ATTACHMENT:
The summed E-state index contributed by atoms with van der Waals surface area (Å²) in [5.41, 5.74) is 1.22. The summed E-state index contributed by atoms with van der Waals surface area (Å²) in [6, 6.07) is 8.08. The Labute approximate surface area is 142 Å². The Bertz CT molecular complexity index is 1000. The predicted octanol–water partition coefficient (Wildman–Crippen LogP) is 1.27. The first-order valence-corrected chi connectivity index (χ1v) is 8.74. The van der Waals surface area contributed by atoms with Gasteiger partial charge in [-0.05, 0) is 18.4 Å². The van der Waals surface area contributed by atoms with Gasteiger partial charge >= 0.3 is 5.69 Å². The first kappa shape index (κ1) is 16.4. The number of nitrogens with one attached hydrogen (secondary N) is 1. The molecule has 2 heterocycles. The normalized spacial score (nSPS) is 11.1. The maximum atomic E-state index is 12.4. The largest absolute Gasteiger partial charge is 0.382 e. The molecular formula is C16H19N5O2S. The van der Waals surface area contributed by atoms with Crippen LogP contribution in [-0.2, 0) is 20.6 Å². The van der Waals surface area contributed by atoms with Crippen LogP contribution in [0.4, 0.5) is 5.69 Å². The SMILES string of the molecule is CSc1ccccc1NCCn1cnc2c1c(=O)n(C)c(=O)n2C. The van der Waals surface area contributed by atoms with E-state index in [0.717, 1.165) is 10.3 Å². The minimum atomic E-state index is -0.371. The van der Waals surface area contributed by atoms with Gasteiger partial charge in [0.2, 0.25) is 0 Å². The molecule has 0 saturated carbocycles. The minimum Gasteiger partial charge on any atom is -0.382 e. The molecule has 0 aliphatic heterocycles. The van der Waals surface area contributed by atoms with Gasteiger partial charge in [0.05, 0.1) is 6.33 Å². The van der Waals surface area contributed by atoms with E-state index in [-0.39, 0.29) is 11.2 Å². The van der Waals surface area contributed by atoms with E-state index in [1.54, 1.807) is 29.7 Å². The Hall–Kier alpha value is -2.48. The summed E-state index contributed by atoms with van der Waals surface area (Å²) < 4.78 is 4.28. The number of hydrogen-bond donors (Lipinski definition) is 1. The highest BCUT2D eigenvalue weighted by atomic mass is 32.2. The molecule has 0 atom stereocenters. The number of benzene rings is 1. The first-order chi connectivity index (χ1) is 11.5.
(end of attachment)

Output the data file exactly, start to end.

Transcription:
The summed E-state index contributed by atoms with van der Waals surface area (Å²) in [5.41, 5.74) is 1.22. The summed E-state index contributed by atoms with van der Waals surface area (Å²) in [6, 6.07) is 8.08. The Labute approximate surface area is 142 Å². The Bertz CT molecular complexity index is 1000. The predicted octanol–water partition coefficient (Wildman–Crippen LogP) is 1.27. The first-order valence-corrected chi connectivity index (χ1v) is 8.74. The van der Waals surface area contributed by atoms with Gasteiger partial charge in [-0.05, 0) is 18.4 Å². The van der Waals surface area contributed by atoms with Gasteiger partial charge >= 0.3 is 5.69 Å². The first kappa shape index (κ1) is 16.4. The number of nitrogens with one attached hydrogen (secondary N) is 1. The molecule has 2 heterocycles. The normalized spacial score (nSPS) is 11.1. The maximum atomic E-state index is 12.4. The largest absolute Gasteiger partial charge is 0.382 e. The molecular formula is C16H19N5O2S. The van der Waals surface area contributed by atoms with Crippen LogP contribution in [-0.2, 0) is 20.6 Å². The van der Waals surface area contributed by atoms with Crippen LogP contribution in [0.4, 0.5) is 5.69 Å². The SMILES string of the molecule is CSc1ccccc1NCCn1cnc2c1c(=O)n(C)c(=O)n2C. The van der Waals surface area contributed by atoms with E-state index in [0.717, 1.165) is 10.3 Å². The minimum atomic E-state index is -0.371. The van der Waals surface area contributed by atoms with Gasteiger partial charge in [0.2, 0.25) is 0 Å². The molecule has 0 saturated carbocycles. The minimum Gasteiger partial charge on any atom is -0.382 e. The molecule has 0 aliphatic heterocycles. The van der Waals surface area contributed by atoms with Gasteiger partial charge in [0.05, 0.1) is 6.33 Å². The van der Waals surface area contributed by atoms with E-state index in [-0.39, 0.29) is 11.2 Å². The van der Waals surface area contributed by atoms with E-state index in [1.54, 1.807) is 29.7 Å². The Hall–Kier alpha value is -2.48. The summed E-state index contributed by atoms with van der Waals surface area (Å²) < 4.78 is 4.28. The number of hydrogen-bond donors (Lipinski definition) is 1. The highest BCUT2D eigenvalue weighted by atomic mass is 32.2. The molecule has 0 atom stereocenters. The number of benzene rings is 1. The first-order chi connectivity index (χ1) is 11.5.